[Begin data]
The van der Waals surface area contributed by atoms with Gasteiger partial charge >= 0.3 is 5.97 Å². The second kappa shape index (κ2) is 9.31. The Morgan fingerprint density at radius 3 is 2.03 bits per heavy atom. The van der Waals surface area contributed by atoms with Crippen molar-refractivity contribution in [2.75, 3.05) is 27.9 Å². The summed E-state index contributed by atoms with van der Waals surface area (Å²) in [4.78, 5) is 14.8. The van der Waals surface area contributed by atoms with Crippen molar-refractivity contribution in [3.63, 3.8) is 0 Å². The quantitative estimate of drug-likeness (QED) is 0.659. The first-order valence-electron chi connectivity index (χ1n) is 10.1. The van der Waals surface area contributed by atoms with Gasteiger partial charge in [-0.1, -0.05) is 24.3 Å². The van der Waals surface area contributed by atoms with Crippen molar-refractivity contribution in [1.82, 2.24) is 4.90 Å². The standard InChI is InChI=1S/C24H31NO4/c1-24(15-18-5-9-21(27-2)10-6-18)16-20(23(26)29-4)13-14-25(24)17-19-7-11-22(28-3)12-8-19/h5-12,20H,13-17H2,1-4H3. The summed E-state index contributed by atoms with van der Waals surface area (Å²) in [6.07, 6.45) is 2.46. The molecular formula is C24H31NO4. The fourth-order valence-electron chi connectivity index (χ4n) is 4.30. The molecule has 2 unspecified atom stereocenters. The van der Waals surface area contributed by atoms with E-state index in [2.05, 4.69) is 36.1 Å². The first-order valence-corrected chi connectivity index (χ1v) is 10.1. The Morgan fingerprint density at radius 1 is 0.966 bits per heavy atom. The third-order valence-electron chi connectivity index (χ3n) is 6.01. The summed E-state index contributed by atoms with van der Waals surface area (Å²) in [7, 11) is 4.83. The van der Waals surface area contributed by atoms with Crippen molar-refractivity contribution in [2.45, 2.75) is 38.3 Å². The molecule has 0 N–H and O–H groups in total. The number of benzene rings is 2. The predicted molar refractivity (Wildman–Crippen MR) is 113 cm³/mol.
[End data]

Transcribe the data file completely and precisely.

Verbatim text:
The van der Waals surface area contributed by atoms with Gasteiger partial charge >= 0.3 is 5.97 Å². The second kappa shape index (κ2) is 9.31. The Morgan fingerprint density at radius 3 is 2.03 bits per heavy atom. The van der Waals surface area contributed by atoms with Crippen molar-refractivity contribution in [2.75, 3.05) is 27.9 Å². The summed E-state index contributed by atoms with van der Waals surface area (Å²) in [4.78, 5) is 14.8. The van der Waals surface area contributed by atoms with Crippen molar-refractivity contribution in [3.63, 3.8) is 0 Å². The quantitative estimate of drug-likeness (QED) is 0.659. The first-order valence-electron chi connectivity index (χ1n) is 10.1. The van der Waals surface area contributed by atoms with Gasteiger partial charge in [-0.1, -0.05) is 24.3 Å². The van der Waals surface area contributed by atoms with Crippen molar-refractivity contribution in [1.82, 2.24) is 4.90 Å². The standard InChI is InChI=1S/C24H31NO4/c1-24(15-18-5-9-21(27-2)10-6-18)16-20(23(26)29-4)13-14-25(24)17-19-7-11-22(28-3)12-8-19/h5-12,20H,13-17H2,1-4H3. The summed E-state index contributed by atoms with van der Waals surface area (Å²) in [6.07, 6.45) is 2.46. The molecular formula is C24H31NO4. The fourth-order valence-electron chi connectivity index (χ4n) is 4.30. The molecule has 2 unspecified atom stereocenters. The van der Waals surface area contributed by atoms with E-state index in [2.05, 4.69) is 36.1 Å². The first-order valence-corrected chi connectivity index (χ1v) is 10.1. The Morgan fingerprint density at radius 1 is 0.966 bits per heavy atom. The third-order valence-electron chi connectivity index (χ3n) is 6.01. The summed E-state index contributed by atoms with van der Waals surface area (Å²) in [7, 11) is 4.83. The van der Waals surface area contributed by atoms with Crippen molar-refractivity contribution in [2.45, 2.75) is 38.3 Å². The molecule has 0 N–H and O–H groups in total. The number of benzene rings is 2. The predicted molar refractivity (Wildman–Crippen MR) is 113 cm³/mol.